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Brewing Chrysanthemum Tea: Perfect Pairings for Enhanced Benefits

Chrysanthemums are perennial, herbaceous plants belonging to the Asteraceae family and Chrysanthemum genus. Many people today enjoy chrysanthemum tea not only for its direct infusion but also for its combination with other ingredients. Pairing it with other materials may enhance the effects of chrysanthemum tea. So, what goes best with chrysanthemums when brewing tea? Who […]

Chrysanthemums are perennial, herbaceous plants belonging to the Asteraceae family and Chrysanthemum genus.

Many people today enjoy chrysanthemum tea not only for its direct infusion but also for its combination with other ingredients. Pairing it with other materials may enhance the effects of chrysanthemum tea.

So, what goes best with chrysanthemums when brewing tea? Who should avoid drinking chrysanthemum tea? Let’s explore together.

Best combinations for brewing chrysanthemum tea:

  1. Goji Berries: Known for their numerous health benefits, goji berries are often added to soups and are recognized for their vision-enhancing properties. These slightly sweet and warm berries nourish the liver and kidneys and moisturize the lungs. When paired with the cool nature of chrysanthemums, they create a balanced blend.
  2. Honey: Although drinking chrysanthemum tea directly has a cooling effect, it lacks nutritional value. Pairing it with honey increases its nutritional content. However, be careful not to add honey to hot water, as high temperatures can destroy its nutrients. It’s best to add honey when the tea has cooled down a bit.
  3. Red Dates: Red dates are excellent for women due to their energy and blood-boosting properties. Despite their warm nature, they can cause heatiness if consumed in excess. Chrysanthemums and red dates make a great combination, complementing each other just like goji berries. Moreover, red dates can alleviate the cooling nature of chrysanthemums, providing protection for the stomach.
  4. Roses: Chrysanthemum tea paired with roses is beneficial for regulating menstruation, detoxification, skin whitening, hydration, and reducing heat. Chrysanthemums already have properties like liver nourishment, vision enhancement, beauty enhancement, and blood regulation. Roses are a valuable medicinal ingredient that beautifies, invigorates, softens blood vessels, and is effective for high blood pressure, heart disease, and gynecological diseases.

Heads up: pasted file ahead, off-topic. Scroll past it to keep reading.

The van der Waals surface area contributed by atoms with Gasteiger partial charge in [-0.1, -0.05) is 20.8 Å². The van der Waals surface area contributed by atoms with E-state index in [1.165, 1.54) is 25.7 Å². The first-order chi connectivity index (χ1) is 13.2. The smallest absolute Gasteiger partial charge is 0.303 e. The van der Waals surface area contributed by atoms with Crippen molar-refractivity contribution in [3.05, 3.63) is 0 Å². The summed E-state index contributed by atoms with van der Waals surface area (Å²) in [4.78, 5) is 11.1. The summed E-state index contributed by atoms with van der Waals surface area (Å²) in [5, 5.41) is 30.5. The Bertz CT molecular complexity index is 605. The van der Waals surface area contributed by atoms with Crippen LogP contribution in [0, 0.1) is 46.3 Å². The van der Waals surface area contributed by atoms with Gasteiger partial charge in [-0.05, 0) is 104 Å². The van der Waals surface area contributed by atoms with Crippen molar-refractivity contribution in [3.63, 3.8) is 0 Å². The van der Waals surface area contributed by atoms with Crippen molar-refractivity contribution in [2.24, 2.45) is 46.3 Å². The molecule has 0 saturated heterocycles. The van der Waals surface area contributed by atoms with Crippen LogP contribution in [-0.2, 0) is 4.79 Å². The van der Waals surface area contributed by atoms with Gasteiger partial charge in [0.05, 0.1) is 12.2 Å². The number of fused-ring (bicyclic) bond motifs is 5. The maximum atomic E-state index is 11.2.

5. Hawthorn: Prepare honeysuckle, hawthorn, and chrysanthemums, mix all these materials, and brew them as tea. Hawthorn chrysanthemum tea has a cooling and thirst-quenching effect, treating symptoms such as chest tightness, coronary heart disease, high blood lipids, and arteriosclerosis. It is beneficial for those with high blood pressure, high blood lipids, and obesity, aiding in weight loss and promoting health.
  6. jasmine: Prepare chrysanthemums, honeysuckle, and jasmine flowers, and brew them as tea. Jasmine chrysanthemum tea has heat-clearing and detoxifying benefits, treating hemorrhoids, sore throat, and preventing a wind-heat cold. Drinking this tea in the summer can reduce heat and calm the nerves, relieving fatigue and aiding sleep.

People who should avoid drinking chrysanthemum tea:

  1. Pregnant Women: Chrysanthemum tea is cool and sweet, excellent for eliminating heat, but it can stimulate the stomach and intestines of pregnant women, causing symptoms such as stomachache and diarrhea, which are not conducive to the healthy growth of the fetus.
  2. People with Allergies: Some people are allergic to chrysanthemum tea, which can cause skin redness and rashes. Therefore, people with allergic constitutions should avoid drinking chrysanthemum tea.
  3. People with a Cold Constitution: People with a cold constitution are afraid of cold, weak, have weak spleen and stomach, and low immunity. Drinking chrysanthemum tea can exacerbate these symptoms and is not conducive to health.
  4. Elderly and Children: While chrysanthemum tea can lower blood pressure and cholesterol, elderly people with weakened digestive functions and a weak spleen and stomach may suffer from gastrointestinal diseases. Therefore, they should be cautious. Children are in their peak growth and development stage, and drinking chrysanthemum tea may reduce their yang energy, so consumption should be avoided.
  5. People with a cold: In general, people with a cold due to chilliness should avoid drinking chrysanthemum tea. If they also have pharyngitis, they should definitely not drink chrysanthemum tea. This is because chrysanthemum tea stimulates gastric acid secretion, aggravating the inflammation of the pharynx, and delaying the patient’s recovery time, reducing the quality of recovery.
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Peggie

Peggie

Founder of FlowersLib

Peggie was once a high school mathematics teacher, but she set aside her chalkboard and textbooks to follow her lifelong passion for flowers. After years of dedication and learning, she not only established a thriving flower shop but also founded this blog, “Flowers Library”. If you have any questions or wish to learn more about flowers, feel free to contact Peggie.

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